The Many Different Endings of Black Mirror: Bandersnatch, Explained

Photo: Netflix

If you want to see every version of the Netflix interactive movie Black Mirror: Bandersnatch, you better be prepared to watch many, many permutations of the same story. Essentially a “choose your own adventure” special, Bandersnatch follows Stefan Butler (Fionn Whitehead), a doomed ’80s programmer who slowly begins to suspect that he’s the subject of a conspiracy — unless, that is, he’s actually just losing his mind. Along the way, the viewer gets to shape Stefan’s path, in ways both cosmetic (should he listen to a Thompson Twins cassette or a Now That’s What I Call Music! compilation?) and much more serious, which veer into bloodshed, paranoia, and Black Mirror’s characteristically macabre humor.

Given that interactive quality, don’t be surprised if you wind up asking yourself all sorts of questions after you’ve watched Bandersnatch. Or if you rewind the whole thing to start all over again. Below, Vulture has put together a condensed guide to Black Mirror: Bandersnatch’s main endings and what happens in each of them. While this list covers the major conclusions to Stefan’s story, it isn’t a comprehensive guide to every possible story route in Bandersnatch — there are more than we could possibly recount here — but it’ll help you understand where and how they all end.

The Sudden Ending

The first “ending,” if you can call it that, comes early in Bandersnatch. After Stefan Butler gets the chance to meet his idol Colin Ritman (Will Poulter) and develop his dream video game for Mohan Thakur (Asim Chaudhry), he’s asked if he wants to “accept” or “refuse” an offer to join the Thakur’s team. If you make Stefan accept the offer, Bandersnatch flashes to an ending in which a rushed version of his game gets zero stars from a critic, as Stefan resolves to “try again” — inviting the viewer to go back and make him develop the game on his own. It might seem like a sad ending, but given the carnage of the conclusions to come, this one won’t seem too bad in retrospect.

The Broken-Computer Ending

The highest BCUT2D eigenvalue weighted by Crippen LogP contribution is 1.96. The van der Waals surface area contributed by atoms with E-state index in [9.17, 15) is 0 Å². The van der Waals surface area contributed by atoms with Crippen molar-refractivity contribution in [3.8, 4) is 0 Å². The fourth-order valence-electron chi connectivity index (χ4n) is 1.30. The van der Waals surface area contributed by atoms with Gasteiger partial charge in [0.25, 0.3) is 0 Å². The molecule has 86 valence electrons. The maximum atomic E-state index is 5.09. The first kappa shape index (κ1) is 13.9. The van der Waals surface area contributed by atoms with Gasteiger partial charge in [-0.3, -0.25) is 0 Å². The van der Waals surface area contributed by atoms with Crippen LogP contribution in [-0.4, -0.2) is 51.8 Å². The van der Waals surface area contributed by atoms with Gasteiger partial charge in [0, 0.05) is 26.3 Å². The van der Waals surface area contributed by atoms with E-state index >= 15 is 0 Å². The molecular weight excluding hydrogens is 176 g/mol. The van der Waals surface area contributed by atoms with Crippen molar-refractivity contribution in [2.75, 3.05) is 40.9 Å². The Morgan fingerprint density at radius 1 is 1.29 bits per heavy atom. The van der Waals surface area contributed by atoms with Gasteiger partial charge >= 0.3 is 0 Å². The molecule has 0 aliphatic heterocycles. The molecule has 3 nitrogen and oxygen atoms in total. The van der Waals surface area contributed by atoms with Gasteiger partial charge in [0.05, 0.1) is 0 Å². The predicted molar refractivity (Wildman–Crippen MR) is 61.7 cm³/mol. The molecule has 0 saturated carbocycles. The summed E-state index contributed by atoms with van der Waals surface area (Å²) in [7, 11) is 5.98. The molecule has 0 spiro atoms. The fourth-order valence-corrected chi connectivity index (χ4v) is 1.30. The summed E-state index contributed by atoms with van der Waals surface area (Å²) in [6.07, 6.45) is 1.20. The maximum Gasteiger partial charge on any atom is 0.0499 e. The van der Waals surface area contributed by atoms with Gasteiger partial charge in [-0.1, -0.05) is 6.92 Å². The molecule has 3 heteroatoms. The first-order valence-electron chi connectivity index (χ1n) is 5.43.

When Stefan’s father Peter (Craig Parkinson) comes in to his room after the boy’s spent solitary weeks working on his game, you face another choice: You can either force Stefan to shout at his dear old dad, or make him “throw” his tea all over his computer. Yelling is actually the “better” answer here, as destroying Stefan’s computer ends the story. Tea and electronics don’t mix.

The Balcony Ending

When dad takes Stefan to see Dr. Haynes, the kid spots Colin walking down the street. If you decide to make Stefan follow Colin instead of attending his therapy session, a long night of pot, acid, and philosophical musings leads to a terrifying moment in which Colin says it doesn’t matter if one of them jumps from his apartment balcony. (The logic is tricky, but basically, Colin tells Stefan that he believes in multiple realities. If either of them dies in this one, it’s no problem because they’re still alive in another.) The viewer is told to either force Stefan to take the leap, or make him tell Colin to do it. The former choice ends the story with Stefan’s suicide, and his game is finished “abruptly” without him.

The Medicated Ending

One way or another, Bandersnatch pushes the story forward so that Stefan has to visit Dr. Haynes for a session and get a prescription for pills. If you do choose to make Stefan see Dr. Haynes instead of following Colin, she’ll give him the pills and you’ll have to decide whether he should flush them or take them. (If Stefan visited her after seeing Colin, he also gets the pills, but the session doesn’t go nearly as well.) Once you make Stefan take his medication, the story leaps ahead to another sudden conclusion: It’s Christmastime, Stefan has been taking his pills for months, and his game has been released on schedule, but the critic only gives it two-and-a-half stars for seeming like it was made on “autopilot.”